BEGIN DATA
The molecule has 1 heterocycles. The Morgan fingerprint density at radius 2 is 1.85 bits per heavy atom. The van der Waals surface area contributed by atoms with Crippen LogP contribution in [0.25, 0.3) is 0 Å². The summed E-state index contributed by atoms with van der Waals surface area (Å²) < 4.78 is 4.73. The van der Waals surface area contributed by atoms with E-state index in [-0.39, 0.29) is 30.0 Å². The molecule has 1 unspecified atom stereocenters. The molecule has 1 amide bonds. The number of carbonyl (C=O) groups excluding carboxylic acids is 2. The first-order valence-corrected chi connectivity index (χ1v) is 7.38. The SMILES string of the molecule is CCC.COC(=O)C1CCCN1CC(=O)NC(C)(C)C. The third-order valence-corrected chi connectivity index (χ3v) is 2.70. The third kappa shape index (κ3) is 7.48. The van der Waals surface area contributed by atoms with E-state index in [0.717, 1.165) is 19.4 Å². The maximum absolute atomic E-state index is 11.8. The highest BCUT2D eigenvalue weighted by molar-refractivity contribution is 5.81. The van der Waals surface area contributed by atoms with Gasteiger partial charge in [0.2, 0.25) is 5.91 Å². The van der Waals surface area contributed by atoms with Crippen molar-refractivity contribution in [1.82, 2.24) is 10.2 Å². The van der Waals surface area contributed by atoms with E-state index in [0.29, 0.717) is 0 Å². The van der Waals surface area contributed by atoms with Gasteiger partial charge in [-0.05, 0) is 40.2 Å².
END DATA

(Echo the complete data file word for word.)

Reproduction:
The molecule has 1 heterocycles. The Morgan fingerprint density at radius 2 is 1.85 bits per heavy atom. The van der Waals surface area contributed by atoms with Crippen LogP contribution in [0.25, 0.3) is 0 Å². The summed E-state index contributed by atoms with van der Waals surface area (Å²) < 4.78 is 4.73. The van der Waals surface area contributed by atoms with E-state index in [-0.39, 0.29) is 30.0 Å². The molecule has 1 unspecified atom stereocenters. The molecule has 1 amide bonds. The number of carbonyl (C=O) groups excluding carboxylic acids is 2. The first-order valence-corrected chi connectivity index (χ1v) is 7.38. The SMILES string of the molecule is CCC.COC(=O)C1CCCN1CC(=O)NC(C)(C)C. The third-order valence-corrected chi connectivity index (χ3v) is 2.70. The third kappa shape index (κ3) is 7.48. The van der Waals surface area contributed by atoms with E-state index in [0.717, 1.165) is 19.4 Å². The maximum absolute atomic E-state index is 11.8. The highest BCUT2D eigenvalue weighted by molar-refractivity contribution is 5.81. The van der Waals surface area contributed by atoms with Gasteiger partial charge in [0.2, 0.25) is 5.91 Å². The van der Waals surface area contributed by atoms with Crippen molar-refractivity contribution in [1.82, 2.24) is 10.2 Å². The van der Waals surface area contributed by atoms with E-state index in [0.29, 0.717) is 0 Å². The van der Waals surface area contributed by atoms with Gasteiger partial charge in [-0.05, 0) is 40.2 Å².